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Menopausal Mother Nature

News about Climate Change and our Planet

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Say hello to the world’s biggest iceberg

Spotted in a satellite image on May 21, 2021, A-76, currently Earth’s biggest iceberg, formed on the western side of Antarctica’s Ronne Ice Shelf in the Weddell Sea. The huge iceberg is slightly larger than the Spanish island of Majorca (outline shown here for reference.) Image via ESA.

An enormous iceberg – named A-76 – is now the biggest iceberg on Earth. The berg broke off from the western side of Antarctica’s Ronne Ice Shelf into the Weddell Sea. The huge iceberg measures about 1,668 square miles (4,320 square km) in size. That’s slightly bigger than the Spanish island of Majorca (see the comparison in the above image) and about 80 times the size of Manhattan.

The iceberg was spotted by the British Antarctic Survey on May 13, 2021, and confirmed on May 13 by the U.S. National Ice Center, ESA reported.

A-76 snatched first place as the world’s biggest iceberg from iceberg A-23A, also located in the Weddell Sea. A-23A is around 1,498 square miles (3,880 square km) in size. A-76 is also much larger than another berg that broke off Antarctica in February. That iceberg – A-74 – measured about 490 square miles (1,270 square km).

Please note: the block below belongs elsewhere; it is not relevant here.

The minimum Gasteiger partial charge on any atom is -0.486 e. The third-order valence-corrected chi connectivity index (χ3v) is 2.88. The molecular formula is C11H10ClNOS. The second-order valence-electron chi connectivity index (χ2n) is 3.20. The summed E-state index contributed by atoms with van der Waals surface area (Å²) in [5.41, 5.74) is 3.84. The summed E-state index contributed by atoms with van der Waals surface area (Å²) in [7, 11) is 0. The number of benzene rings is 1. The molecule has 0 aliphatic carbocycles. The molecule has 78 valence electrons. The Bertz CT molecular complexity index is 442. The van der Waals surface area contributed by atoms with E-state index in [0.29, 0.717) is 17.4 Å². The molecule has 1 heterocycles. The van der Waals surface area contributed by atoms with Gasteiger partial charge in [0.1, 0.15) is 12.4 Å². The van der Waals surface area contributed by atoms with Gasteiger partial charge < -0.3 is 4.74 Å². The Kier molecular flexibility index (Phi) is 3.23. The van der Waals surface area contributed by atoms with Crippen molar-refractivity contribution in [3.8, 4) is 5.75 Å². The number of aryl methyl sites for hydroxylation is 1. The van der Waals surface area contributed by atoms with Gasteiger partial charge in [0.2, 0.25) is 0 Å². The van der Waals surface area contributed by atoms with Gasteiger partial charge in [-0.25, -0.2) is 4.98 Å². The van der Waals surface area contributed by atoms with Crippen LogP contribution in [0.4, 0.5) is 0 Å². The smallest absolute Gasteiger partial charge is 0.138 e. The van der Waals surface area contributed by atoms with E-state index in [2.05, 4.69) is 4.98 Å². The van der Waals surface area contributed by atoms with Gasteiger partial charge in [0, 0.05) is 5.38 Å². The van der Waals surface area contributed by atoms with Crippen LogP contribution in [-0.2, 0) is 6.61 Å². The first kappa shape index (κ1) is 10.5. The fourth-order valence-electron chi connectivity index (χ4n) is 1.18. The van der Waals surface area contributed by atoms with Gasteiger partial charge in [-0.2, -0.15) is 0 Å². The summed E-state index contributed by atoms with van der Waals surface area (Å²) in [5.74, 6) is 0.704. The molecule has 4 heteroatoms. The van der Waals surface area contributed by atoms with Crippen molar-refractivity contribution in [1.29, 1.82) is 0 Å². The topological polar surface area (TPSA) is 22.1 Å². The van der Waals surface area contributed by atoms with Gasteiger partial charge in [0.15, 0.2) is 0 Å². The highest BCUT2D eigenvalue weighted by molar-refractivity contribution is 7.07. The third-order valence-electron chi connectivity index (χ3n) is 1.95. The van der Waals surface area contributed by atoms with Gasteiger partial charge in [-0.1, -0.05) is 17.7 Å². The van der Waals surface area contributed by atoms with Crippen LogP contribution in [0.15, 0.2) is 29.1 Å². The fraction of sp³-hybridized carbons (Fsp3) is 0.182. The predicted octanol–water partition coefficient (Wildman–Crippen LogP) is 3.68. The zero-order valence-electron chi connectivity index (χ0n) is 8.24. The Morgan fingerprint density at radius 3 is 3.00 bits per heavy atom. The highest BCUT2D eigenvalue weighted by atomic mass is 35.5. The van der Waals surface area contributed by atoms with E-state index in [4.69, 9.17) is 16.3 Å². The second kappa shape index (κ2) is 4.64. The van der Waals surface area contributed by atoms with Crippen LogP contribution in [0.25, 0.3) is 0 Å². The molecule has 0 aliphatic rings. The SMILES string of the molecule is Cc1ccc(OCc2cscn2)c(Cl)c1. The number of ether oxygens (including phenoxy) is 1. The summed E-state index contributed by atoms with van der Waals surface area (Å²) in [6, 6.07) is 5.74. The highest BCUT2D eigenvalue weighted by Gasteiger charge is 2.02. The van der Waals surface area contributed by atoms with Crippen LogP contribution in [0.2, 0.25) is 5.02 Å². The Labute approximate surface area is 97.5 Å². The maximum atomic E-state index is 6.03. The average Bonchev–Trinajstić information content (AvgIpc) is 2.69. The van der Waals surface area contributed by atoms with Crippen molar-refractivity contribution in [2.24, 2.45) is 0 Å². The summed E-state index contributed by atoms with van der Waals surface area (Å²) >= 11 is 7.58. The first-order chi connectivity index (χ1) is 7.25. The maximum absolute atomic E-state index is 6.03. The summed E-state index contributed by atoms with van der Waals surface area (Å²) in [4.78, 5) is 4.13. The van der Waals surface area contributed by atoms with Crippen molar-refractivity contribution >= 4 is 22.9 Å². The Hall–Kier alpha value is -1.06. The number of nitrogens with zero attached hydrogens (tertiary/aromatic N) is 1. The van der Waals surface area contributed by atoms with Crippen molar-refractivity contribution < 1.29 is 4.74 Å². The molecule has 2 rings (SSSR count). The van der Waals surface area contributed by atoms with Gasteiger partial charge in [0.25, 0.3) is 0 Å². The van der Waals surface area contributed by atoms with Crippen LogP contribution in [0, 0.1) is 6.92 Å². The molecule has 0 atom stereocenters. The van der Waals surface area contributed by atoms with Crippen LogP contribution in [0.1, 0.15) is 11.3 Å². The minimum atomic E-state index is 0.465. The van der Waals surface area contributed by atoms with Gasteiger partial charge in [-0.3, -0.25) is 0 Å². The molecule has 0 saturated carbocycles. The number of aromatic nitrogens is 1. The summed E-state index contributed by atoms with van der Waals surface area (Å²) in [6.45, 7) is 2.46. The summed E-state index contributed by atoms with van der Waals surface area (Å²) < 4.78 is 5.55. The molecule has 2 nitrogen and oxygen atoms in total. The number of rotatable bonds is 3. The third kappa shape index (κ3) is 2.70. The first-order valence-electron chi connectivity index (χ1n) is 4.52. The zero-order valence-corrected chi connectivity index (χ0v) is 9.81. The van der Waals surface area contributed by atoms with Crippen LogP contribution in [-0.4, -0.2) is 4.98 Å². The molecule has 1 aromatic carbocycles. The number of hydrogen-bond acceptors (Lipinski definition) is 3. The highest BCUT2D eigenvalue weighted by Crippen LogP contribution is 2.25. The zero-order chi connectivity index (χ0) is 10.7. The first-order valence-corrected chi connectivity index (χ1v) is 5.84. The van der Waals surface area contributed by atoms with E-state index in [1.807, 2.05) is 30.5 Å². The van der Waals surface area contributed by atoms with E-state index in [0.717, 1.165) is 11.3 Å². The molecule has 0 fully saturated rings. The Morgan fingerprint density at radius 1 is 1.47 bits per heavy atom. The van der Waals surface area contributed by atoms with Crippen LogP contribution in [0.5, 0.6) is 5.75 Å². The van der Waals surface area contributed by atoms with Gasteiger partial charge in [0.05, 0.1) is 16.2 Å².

Researchers said that the calving of A-76 from the Ronne Ice Shelf was part of the shelf’s normal life span, and might not be directly related to climate change.

The iceberg won’t contribute to to sea level rise as it melts. That’s because it’s floating ice, so it has already displaced the same volume of water it will add to the ocean as it melts.

Watch the world’s biggest iceberg break free

This animation uses images from ESA’s Copernicus Sentinel-1 satellite mission. It shows the giant slab of ice breaking off from the Ronne Ice Shelf on May 13, 2021.

The Ronne Ice Shelf is one of the biggest of several gigantic floating sheets of ice that connect to Antarctica’s landmass and extend out into the surrounding seas.

Biggest iceberg cracking off of Antarctica
Image via ESA

What will happen to iceberg A-76?

Scientists aren’t sure what will happen to iceberg A-76. Big icebergs like A-76 can drift through the South Atlantic for several years before breaking into smaller pieces and melting away.

Take the case of iceberg A-68A. The iceberg first broke from Antarctica’s Larsen C ice shelf in July 2017. By last fall (November 2020), the colossal Antarctic berg – then the world’s largest – was on a collision course with South Georgia Island, a remote island in the southern Atlantic Ocean. But by the end of 2020, a large piece of the iceberg had broken off, and more large cracks were spotted in the berg at the end of January 2021. The newest satellite images reveal that the once colossal iceberg has now broken into multiple pieces.

Bottom line: The world’s biggest iceberg – named A-76 – cracked off Antarctica in late May, 2021.

Via ESA

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